Number 938 • Friday, October 19, 2012

SKN Recovering from Effects of TS Rafael
By LK Hewlett
Clean up efforts (Photo: Keeth France)
Ferry Terminal after the storm (Photo: Keeth France)
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St. Kitts has almost completely recovered from Tropical Storm Rafael which dumped heavy rains on the island last weekend and Monday.

While wind gusts did little damage to homes and other structures, several trees were toppled and large signs uprooted. The crux of the damage was caused by the torrential rain, NEMA Head Carl Herbert informed.

He said between Saturday 8am-Sunday 8am the storm dumped 5.35 inches of rain on St. Kitts. The Meteorological Office informed that 11.87 inches of rain was recorded between 8am Saturday and 2pm Monday.

There was no infrastructural damage, Herbert reported, just the usual ghaut flooding and debris pile ups associated with heavy rainfalls. TS Rafael, he said, was classified as a rain storm.

“There was a lot of silt and mud and debris that ended on some roads and of course the normal blockage down by the Ferry Terminal, he said, adding that there were some challenges with regard water and electricity outages and telephone issues that maintenance crews had responded to in the days after the storm.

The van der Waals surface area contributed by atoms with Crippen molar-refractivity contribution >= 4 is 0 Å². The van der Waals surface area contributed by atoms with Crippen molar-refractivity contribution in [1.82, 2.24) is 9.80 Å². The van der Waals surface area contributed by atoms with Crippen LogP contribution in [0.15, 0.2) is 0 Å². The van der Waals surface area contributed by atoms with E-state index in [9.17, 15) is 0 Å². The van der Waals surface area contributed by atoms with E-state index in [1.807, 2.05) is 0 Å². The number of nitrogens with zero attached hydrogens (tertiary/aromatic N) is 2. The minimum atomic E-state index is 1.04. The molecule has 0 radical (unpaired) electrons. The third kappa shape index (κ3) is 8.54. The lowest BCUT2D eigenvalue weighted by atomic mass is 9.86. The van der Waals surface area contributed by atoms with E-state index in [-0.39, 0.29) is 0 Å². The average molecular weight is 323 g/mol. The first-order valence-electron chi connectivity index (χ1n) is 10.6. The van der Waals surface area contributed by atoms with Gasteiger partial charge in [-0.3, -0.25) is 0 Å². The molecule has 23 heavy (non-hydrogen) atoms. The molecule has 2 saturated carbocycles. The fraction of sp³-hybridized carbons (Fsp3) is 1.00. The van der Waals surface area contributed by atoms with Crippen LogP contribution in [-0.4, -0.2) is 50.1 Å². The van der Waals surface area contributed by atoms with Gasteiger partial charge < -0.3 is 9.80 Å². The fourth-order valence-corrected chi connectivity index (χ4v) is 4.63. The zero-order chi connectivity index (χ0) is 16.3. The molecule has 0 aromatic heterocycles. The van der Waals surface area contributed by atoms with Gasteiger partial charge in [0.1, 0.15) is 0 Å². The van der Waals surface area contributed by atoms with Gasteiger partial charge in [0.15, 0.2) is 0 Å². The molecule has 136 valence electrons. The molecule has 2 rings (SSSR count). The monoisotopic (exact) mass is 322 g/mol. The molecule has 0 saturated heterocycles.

Herbert raised the issue of persons who refused to heed warnings about driving vehicles across ghauts during storms and said a few had to be rescued during TS Rafael.

“There were a few persons who apparently did not heed our calls to not cross ghauts and water courses and so a few vehicles got damaged and one or two persons had to be rescued. There were no reported injuries. So from that perspective I think people need to pay more attention to what information we send out,” he said.

Herbert spoke to complaints from members of the public that they had no warning about the impending storm and thus were caught off guard. He said he took to the airwaves and on Saturday NEMA issued a press notice as well.

“I don’t know what would have contributed to that because on Friday and on Saturday I said something. What happened was it was a trough system and normally there is no quantity of rainfall and normally it would move from a trough to a Tropical Depression and then to a storm but this moved from trough quickly to Tropical Storm,” he explained.

Herbert advised persons to continue paying attention to weather systems in the region during the remainder of the 2012 Hurricane Season and not wait until storm effects were being felt to secure property or seek supplies.